Saturday June 8, 2024 in Ojai began with an overcast sky and cool breezes, but this did not prevent a good size crowd from filling the Libbey bowl for the 10:00 AM concert. Works by three contemporary composers were featured: John Zorn, Missy Mazzoli and John Adams.

Accordionist Ljubinka Kulisic opened the concert with Road Runner, by John Zorn. Ms. Kulisic is from Bosnia-Hertzegivina and received her DMA from the University of Toronto in Canada. I admit to harboring a certain skepticism about this piece; music for solo accordion would seem to belong in a different cultural orbit. Using a sort of musical jiujitsu, however, John Zorn, together with the talented Ms. Kulisic, have leveraged accordion cliches, snatches of familiar tunes and an impressive array of extended techniques to conjure an entertaining and dazzling tour de force from this unlikely instrument.

Road Runner opens with a rapid series short quotes from popular music, cartoons and other sources quidkly followed by the crashing of great cluster chords, insanely rapid scales and all sorts of physical effects that leave the listener breathless. The recognizably musical phrases lull the brain into complacency and then a booming outburst thoroughly scrambles the context. The cycle then repeats and this process results – counter intuitively – in listening more closely. The listener is trying to make sense of all the sounds together and not just the familiar ones. This required virtuosic playing by Ms. Kulisic who delivered an amazing performance and received enthusiastic applause for her efforts.

Dark with Excessive Bright, by Missy Mazzoli followed, performed by musicians of the Mahler Chamber Orchestra. Rick Stotijn was the double bass soloist with Vincente Alberola conducting. Inspired by Milton’s Paradise Lost, the program notes state that: “While loosely based in Baroque idioms, this piece slips between string techniques from several centuries all while twisting a pattern of repeated chords beyond recognition.”

Dark with Excessive Bright opens with a strong tutti statement accompanied by a solemn bass solo. There is a slightly sad feeling to this as the strings crescendo then give way to another stretch of bass solo. The deep, rich sounds add a powerfully expressive dimension to what is essentially a double bass concerto. The string orchestra weaves in and out of the foreground as the solo bass makes its mournful journey, and this alternating pattern continues throughout the piece. There are occasional stretches of rapid rhythms in the solos that never drag; a credit to Stotijn and his agile handling of the double bass. Long, slow sustained tones, bring this piece to a satisfying conclusion. Dark with Excessive Bright meets Paradise Lost on its own weighty terms with artful musical success.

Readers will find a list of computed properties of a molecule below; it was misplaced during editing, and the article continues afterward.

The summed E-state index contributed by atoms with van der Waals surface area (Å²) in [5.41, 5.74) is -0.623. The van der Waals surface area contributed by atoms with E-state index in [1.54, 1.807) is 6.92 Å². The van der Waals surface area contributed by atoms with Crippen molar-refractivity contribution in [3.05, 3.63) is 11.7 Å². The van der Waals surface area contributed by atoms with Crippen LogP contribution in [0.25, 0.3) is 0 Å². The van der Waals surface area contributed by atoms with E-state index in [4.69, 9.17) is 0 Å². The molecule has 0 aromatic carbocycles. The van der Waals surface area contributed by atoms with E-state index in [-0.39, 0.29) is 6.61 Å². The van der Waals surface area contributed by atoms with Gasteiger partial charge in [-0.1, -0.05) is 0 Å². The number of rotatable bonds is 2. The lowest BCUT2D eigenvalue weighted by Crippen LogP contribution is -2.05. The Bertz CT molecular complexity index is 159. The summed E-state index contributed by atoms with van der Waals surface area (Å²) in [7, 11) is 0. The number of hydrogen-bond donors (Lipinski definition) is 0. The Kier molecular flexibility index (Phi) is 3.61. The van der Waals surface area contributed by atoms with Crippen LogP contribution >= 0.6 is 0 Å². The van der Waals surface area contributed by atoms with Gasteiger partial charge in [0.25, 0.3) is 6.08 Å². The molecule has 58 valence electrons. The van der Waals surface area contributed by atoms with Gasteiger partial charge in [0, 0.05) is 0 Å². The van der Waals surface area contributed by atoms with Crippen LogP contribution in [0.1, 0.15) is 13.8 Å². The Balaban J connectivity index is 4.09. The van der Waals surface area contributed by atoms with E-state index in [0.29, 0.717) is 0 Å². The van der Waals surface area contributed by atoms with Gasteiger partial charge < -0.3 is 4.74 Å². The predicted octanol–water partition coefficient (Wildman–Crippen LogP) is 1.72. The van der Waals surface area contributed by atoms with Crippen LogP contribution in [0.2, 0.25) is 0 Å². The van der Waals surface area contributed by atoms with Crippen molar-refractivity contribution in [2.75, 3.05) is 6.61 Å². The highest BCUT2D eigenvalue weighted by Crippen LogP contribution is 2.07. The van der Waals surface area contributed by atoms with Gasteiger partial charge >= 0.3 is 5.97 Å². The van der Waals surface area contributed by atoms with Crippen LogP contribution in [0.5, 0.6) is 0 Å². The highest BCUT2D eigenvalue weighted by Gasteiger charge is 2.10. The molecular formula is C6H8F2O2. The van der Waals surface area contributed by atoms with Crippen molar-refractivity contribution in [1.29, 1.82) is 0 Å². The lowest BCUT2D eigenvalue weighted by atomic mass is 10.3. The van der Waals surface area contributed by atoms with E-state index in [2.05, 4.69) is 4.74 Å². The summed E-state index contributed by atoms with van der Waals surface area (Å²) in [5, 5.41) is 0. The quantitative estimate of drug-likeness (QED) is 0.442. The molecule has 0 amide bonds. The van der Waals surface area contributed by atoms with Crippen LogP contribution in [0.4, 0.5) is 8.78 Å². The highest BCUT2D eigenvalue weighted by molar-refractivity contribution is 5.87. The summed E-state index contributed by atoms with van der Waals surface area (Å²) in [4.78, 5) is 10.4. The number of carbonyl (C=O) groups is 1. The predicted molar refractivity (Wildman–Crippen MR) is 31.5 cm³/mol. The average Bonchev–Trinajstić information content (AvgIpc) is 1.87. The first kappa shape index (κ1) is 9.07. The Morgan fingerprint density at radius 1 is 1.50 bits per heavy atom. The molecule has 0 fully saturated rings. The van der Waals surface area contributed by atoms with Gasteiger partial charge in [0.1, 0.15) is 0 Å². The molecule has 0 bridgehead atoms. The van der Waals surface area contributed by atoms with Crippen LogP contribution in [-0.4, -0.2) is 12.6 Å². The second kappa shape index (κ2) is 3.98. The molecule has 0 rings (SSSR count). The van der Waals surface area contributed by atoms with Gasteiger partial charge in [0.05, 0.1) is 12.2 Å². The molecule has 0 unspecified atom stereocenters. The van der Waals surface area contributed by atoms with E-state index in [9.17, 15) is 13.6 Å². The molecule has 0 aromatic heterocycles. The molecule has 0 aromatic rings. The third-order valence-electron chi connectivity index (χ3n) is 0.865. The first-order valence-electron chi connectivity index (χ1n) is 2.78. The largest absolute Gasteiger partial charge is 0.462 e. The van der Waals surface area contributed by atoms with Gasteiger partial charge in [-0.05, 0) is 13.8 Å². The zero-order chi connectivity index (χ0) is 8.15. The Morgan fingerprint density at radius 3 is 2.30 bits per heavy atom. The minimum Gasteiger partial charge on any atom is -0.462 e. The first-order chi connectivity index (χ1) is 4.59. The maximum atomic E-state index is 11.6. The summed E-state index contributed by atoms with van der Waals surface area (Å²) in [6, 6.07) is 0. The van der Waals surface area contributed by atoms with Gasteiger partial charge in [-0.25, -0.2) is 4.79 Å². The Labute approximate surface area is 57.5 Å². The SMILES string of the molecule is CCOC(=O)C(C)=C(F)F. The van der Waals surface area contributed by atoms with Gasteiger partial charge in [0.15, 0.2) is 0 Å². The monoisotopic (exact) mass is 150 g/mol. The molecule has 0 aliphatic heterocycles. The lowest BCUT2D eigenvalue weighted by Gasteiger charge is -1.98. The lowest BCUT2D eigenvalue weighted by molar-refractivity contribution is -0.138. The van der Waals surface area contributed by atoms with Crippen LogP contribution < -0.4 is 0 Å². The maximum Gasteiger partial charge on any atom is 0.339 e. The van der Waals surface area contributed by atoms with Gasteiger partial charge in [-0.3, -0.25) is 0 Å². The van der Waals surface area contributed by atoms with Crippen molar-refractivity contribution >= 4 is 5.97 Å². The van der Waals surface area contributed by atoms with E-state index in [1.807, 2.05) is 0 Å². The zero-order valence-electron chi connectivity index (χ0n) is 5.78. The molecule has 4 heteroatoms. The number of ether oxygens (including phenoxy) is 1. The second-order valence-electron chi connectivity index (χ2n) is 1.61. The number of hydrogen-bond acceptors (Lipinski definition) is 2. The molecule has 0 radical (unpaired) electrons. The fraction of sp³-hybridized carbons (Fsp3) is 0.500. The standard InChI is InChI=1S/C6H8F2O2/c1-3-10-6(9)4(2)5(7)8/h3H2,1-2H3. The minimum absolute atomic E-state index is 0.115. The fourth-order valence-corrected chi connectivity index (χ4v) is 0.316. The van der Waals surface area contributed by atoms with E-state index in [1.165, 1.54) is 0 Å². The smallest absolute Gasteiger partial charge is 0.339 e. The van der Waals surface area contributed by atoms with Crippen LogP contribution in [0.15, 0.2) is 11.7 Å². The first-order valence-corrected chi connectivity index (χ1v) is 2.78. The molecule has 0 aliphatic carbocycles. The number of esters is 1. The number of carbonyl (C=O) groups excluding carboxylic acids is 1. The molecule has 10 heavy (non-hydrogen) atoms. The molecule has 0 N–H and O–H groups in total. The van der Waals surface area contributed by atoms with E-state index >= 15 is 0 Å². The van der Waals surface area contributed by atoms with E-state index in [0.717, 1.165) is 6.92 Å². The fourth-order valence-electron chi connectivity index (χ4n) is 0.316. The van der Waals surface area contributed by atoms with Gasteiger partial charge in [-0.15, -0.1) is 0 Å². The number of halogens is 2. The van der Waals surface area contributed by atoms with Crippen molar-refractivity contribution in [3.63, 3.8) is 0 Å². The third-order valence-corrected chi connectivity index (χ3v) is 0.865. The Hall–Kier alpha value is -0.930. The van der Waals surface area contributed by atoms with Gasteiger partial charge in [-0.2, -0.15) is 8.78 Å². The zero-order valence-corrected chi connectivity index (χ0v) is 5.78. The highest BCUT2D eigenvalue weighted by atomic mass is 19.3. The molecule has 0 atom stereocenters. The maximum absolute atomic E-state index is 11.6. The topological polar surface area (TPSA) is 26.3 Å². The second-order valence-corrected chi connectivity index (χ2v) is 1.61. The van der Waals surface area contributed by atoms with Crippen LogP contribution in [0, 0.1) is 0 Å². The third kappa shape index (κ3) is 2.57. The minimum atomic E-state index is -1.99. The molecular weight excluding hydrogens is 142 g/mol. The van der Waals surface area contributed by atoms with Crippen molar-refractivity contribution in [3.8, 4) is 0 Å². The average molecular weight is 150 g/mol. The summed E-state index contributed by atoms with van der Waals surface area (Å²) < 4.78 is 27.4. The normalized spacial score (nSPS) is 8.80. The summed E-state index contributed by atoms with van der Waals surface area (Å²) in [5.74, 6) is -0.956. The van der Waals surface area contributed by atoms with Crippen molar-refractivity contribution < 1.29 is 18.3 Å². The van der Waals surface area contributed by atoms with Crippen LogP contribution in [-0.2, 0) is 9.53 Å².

The final work on the program was the minimalist classic Shaker Loops, by John Adams. This was scored for three violins, a viola, two cellos and a double bass, played by the musicians of the Mahler Chamber Orchestra. This began with a soft but clean opening in the violins with the other strings entering in turn. The tempo was precise and each of the shimmering layers of the first movement were clearly articulated. The texture gradually built into a lovely trembling swirl that perfectly evokes the spiritual ecstasy of the Shaker sect. The second movement, “Hymning Slews” was a complete contrast, with long sustained tones and just a slight undercurrent of excitement. This was nicely balanced and very expressive with skillful control of the quiet dynamics. The high, accented tones in this movement by the violin were especially effective. After a short transition, movement 3 “Loops and Verses” edged back into the lively groove of the opening. Low growling tones from the bass added an impressive element of power. The upper strings floated long sustained tones above the active counterpoint in the lower parts and this gathered into a driving pulse with an increased tempo and beautiful harmonies. The final movement , “A Final Shaking”, was faster still with blizzards of notes coming from all the parts, save the elegant pedal tone heard in the bass. The piece simply stopped at its ending, leaving the audience in a state of silent reflection before bursting into a long standing ovation.

It was good to hear Shaker Loops again to appreciate the delicate clarity and subtle dynamics present in this music, as well as the masterful playing of the Mahler Chamber orchestra musicians.

Musicians of the Mahler Chamber orchestra were:

Alexandra Preucil, May Kunstovny, Naomi Peters, violins
Yannick Dondelinger, viola
Stefan Faludi, Christoph Richter, cellos
Naomi Shaham, double bass

Photo Credit: Timothy Teague